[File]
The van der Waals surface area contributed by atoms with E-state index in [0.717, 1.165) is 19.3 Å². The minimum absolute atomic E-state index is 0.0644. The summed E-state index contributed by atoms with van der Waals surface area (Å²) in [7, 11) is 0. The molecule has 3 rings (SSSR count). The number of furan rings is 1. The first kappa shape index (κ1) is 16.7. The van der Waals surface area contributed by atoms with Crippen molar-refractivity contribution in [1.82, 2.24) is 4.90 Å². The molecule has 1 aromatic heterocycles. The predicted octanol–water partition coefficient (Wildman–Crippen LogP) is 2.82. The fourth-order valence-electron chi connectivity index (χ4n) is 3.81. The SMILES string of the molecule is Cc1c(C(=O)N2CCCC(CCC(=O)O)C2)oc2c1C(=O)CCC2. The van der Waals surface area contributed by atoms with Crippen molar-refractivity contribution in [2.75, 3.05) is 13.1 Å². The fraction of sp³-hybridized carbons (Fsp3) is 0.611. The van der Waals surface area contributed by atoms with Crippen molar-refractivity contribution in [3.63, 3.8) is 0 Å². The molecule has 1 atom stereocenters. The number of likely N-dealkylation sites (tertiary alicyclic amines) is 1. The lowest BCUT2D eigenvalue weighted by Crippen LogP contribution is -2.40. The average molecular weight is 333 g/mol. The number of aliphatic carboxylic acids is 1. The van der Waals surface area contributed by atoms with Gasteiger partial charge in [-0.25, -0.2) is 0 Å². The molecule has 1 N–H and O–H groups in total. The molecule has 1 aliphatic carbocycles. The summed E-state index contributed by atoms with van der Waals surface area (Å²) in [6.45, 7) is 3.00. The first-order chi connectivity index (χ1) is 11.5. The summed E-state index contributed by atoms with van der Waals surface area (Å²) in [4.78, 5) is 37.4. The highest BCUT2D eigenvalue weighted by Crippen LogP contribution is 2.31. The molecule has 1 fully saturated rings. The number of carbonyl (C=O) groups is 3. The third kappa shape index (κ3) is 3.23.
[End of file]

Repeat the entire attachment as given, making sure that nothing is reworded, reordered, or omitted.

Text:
The van der Waals surface area contributed by atoms with E-state index in [0.717, 1.165) is 19.3 Å². The minimum absolute atomic E-state index is 0.0644. The summed E-state index contributed by atoms with van der Waals surface area (Å²) in [7, 11) is 0. The molecule has 3 rings (SSSR count). The number of furan rings is 1. The first kappa shape index (κ1) is 16.7. The van der Waals surface area contributed by atoms with Crippen molar-refractivity contribution in [1.82, 2.24) is 4.90 Å². The molecule has 1 aromatic heterocycles. The predicted octanol–water partition coefficient (Wildman–Crippen LogP) is 2.82. The fourth-order valence-electron chi connectivity index (χ4n) is 3.81. The SMILES string of the molecule is Cc1c(C(=O)N2CCCC(CCC(=O)O)C2)oc2c1C(=O)CCC2. The van der Waals surface area contributed by atoms with Crippen molar-refractivity contribution in [2.75, 3.05) is 13.1 Å². The fraction of sp³-hybridized carbons (Fsp3) is 0.611. The van der Waals surface area contributed by atoms with Crippen molar-refractivity contribution in [3.63, 3.8) is 0 Å². The molecule has 1 atom stereocenters. The number of likely N-dealkylation sites (tertiary alicyclic amines) is 1. The lowest BCUT2D eigenvalue weighted by Crippen LogP contribution is -2.40. The average molecular weight is 333 g/mol. The number of aliphatic carboxylic acids is 1. The van der Waals surface area contributed by atoms with Gasteiger partial charge in [-0.25, -0.2) is 0 Å². The molecule has 1 N–H and O–H groups in total. The molecule has 1 aliphatic carbocycles. The summed E-state index contributed by atoms with van der Waals surface area (Å²) in [6.45, 7) is 3.00. The first-order chi connectivity index (χ1) is 11.5. The summed E-state index contributed by atoms with van der Waals surface area (Å²) in [4.78, 5) is 37.4. The highest BCUT2D eigenvalue weighted by Crippen LogP contribution is 2.31. The molecule has 1 fully saturated rings. The number of carbonyl (C=O) groups is 3. The third kappa shape index (κ3) is 3.23.